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How Exactly do Grow Lights Work?

Posted on May 27, 2010
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There are basically four types of artificial lighting sources that are used to stimulate plant growth. All work by simulating what would be ideal conditions for any plant to thrive. They promote growth, fruiting, and flowering, depending upon the type of lighting you choose and what you’re trying to grow. These grow lights are designed to be used indoors. They work by emitting the appropriate shades of light from the electromagnetic spectrum to induce the natural process of photosynthesis.

The newest addition to the grow lighting family is the LED grow light. Using light emitting diode technology, multiple bulbs are installed together to provide optimal lighting conditions. Other than the dramatic reduction in electricity use, their other main benefit is the ability to specifically target the desired wavelengths of light.

Fluorescent lighting is perhaps the most well-known type and also relatively inexpensive. These bulbs and systems can be found at hardware and gardening stores and are easy to install. They can be placed very near the plants and are best suited for growing houseplants, herbs, and all varieties of cacti. Most often, fluorescent lighting is used to start seedlings for later placement outdoors or around the house.

Metal Halide lighting is arguably the most similar to natural light, making it very popular because of its even distribution of light and long bulb life. This can be a cost-effective option. This type is best used to accelerate the growth of vegetation and leaves so it’s commonly used for houseplants and leafy vegetables such as cabbage, spinach, and lettuce.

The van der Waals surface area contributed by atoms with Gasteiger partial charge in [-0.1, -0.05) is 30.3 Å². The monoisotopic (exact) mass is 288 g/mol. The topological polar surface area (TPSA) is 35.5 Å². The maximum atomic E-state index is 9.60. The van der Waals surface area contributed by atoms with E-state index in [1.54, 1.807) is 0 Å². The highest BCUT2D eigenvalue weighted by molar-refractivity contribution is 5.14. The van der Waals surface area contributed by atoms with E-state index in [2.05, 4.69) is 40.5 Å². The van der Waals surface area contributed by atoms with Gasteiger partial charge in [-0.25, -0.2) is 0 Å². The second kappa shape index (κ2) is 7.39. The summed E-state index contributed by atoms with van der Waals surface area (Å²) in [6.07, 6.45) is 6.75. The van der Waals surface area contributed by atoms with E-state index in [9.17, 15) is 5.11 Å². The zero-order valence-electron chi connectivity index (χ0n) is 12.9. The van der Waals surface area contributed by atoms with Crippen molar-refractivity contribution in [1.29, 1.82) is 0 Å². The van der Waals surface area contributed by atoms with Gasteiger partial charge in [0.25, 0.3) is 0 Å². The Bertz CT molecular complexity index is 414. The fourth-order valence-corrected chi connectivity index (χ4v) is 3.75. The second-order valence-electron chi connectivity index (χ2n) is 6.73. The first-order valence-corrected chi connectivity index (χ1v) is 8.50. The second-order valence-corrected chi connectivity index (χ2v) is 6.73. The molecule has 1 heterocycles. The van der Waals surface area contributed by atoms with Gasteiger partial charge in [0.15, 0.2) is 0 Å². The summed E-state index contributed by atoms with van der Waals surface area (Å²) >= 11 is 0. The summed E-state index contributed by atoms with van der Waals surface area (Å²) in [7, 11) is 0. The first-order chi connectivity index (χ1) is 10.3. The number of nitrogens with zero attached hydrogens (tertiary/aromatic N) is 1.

Often used in greenhouses are High Pressure Sodium Lights, or “HPS” lights. While very energy efficient, they do produce extreme heat and must be used with adequate ventilation. They’re a wise choice for those who are conscientious about the care of our environment. Because highly concentrated light is emitted with HPS lighting systems they are useful for promoting fruiting and flowering of plants. They do, however, have a few downsides to their use. The ventilation requirements, which are very important for safety reasons can make them quite expensive to install and use. Also, while fruiting and flowering are plentiful, the overall even and healthy growth of the plant can be compromised.

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